Currently our American athletes are thousands of miles away from home in Sochi, competing against the very best of the world. And our kids are watching these men and women on TV in awe, wondering how they got "there."
Of course, these U.S. Olympic participants aren't just lucky or talented. They've learned a lot over the years to be able to make it to the top.
Lessons like the courage it takes to respect an opponent. Taking a "big picture" perspective. How to recover from setbacks.
As parents, these are great lessons for your kids to keep in mind as they're watching the Games.
Liberty Mutual Insurance has spoken with some of America's top winter athletes and coaches about what they learned in play—and how that made a difference in life.
Set Goals Together. At the beginning of any season, it's important that both you and your child each write down a separate list of youth sports goals. Then compare lists. Hopefully, there's agreement in important areas. J.R. Celski, 2010 U.S. Olympic Bronze medalist, said his goal is to “be the best athlete and competitor I can be.”
The Right Coach Is Important. It may not necessarily be the one who gives the most playing time or wins the most, but the one who teaches your children how to succeed off the field and sustains their love for the game. So take your time choosing your child’s team! Picabo Street, 1998 U.S. Olympic alpine skiing gold medalist, has strong opinions about this because of her four kids: "I will literally skate across town [for the right coach.]"
Give Them a Break. There can come a point when a young athlete plays so much that it isn't play for him or her anymore. This is referred to as "burn out." This can happen when an athlete practices too much, plays too many sports, or simply doesn't enjoy the game anymore. Let them leave the game if they don't love it. Sometimes, kids just need a long break to re-fill their Emotional Tanks. J.R. Celski took a year off after the 2010 Olympics and began training again in the summer of 2011 for the 2014 Olympic Winter Games.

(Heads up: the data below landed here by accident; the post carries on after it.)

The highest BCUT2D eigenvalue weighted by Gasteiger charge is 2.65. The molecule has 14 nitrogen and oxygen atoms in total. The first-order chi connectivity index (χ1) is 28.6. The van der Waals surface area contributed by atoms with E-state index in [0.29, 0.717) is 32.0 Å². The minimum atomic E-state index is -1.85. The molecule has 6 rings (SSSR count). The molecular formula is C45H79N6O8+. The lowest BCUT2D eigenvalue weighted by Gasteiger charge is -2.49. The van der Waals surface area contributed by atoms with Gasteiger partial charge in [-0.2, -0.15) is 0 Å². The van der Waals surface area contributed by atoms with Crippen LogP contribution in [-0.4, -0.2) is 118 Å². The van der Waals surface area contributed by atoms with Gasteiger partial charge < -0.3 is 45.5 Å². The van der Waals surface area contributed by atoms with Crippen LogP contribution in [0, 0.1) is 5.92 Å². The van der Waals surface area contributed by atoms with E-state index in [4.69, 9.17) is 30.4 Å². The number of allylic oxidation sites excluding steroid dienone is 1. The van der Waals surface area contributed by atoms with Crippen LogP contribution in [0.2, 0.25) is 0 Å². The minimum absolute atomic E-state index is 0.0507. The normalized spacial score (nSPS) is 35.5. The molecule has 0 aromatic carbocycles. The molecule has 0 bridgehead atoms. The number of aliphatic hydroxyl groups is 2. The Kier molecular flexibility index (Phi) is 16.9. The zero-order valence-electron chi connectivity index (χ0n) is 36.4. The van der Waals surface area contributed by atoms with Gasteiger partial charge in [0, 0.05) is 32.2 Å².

Respect Your Opponents. Your kids look to you in the stands and will emulate your behaviors. So try to cheer for everybody, even the opponents! Sometimes, for various reasons, it can be difficult to respect the other side. It can take real courage. Jenny Potter, U.S. Olympic women's ice hockey silver medalist, once received a post-game compliment from a Team Canada goaltender, of all people!
Be a Supportive Base. Kids need to know that no matter what, win or lose, there is one place where they have unconditional support. It's not necessary to talk about the game at home, unless they want to. And if they do, remember that home should be a place of positivity. Alyson Dudek, 2010 U.S. Speedskating bronze medalist, has a strong support system in her family. Her mom said, “We’ve never talked about the Olympics with Aly. That’s not what got her here. She just loves doing it.”
Patrick Meek, 2014 U.S. Speedskating Olympian, has a strong support system in his Father and Grandfather. They have always been there for him not only in skating but also in life. He said “That kind of support is absolutely invaluable for an athlete and a person.”
Look at the Big Picture. As we mentioned, kids take their cues from you, their parents, and from their coaches. If each game's result is treated as a matter of life and death, that pressure will seep into the fun your kids are having. Results matter, but another way your kids can "win" is with what they learn from playing. Tony Granato, 2014 U.S. Olympic men's ice hockey team assistant coach, says, "If we could just look at it as a game…understand that there's a lot of learning that goes along with it and valuable lessons that will be important later on in life."
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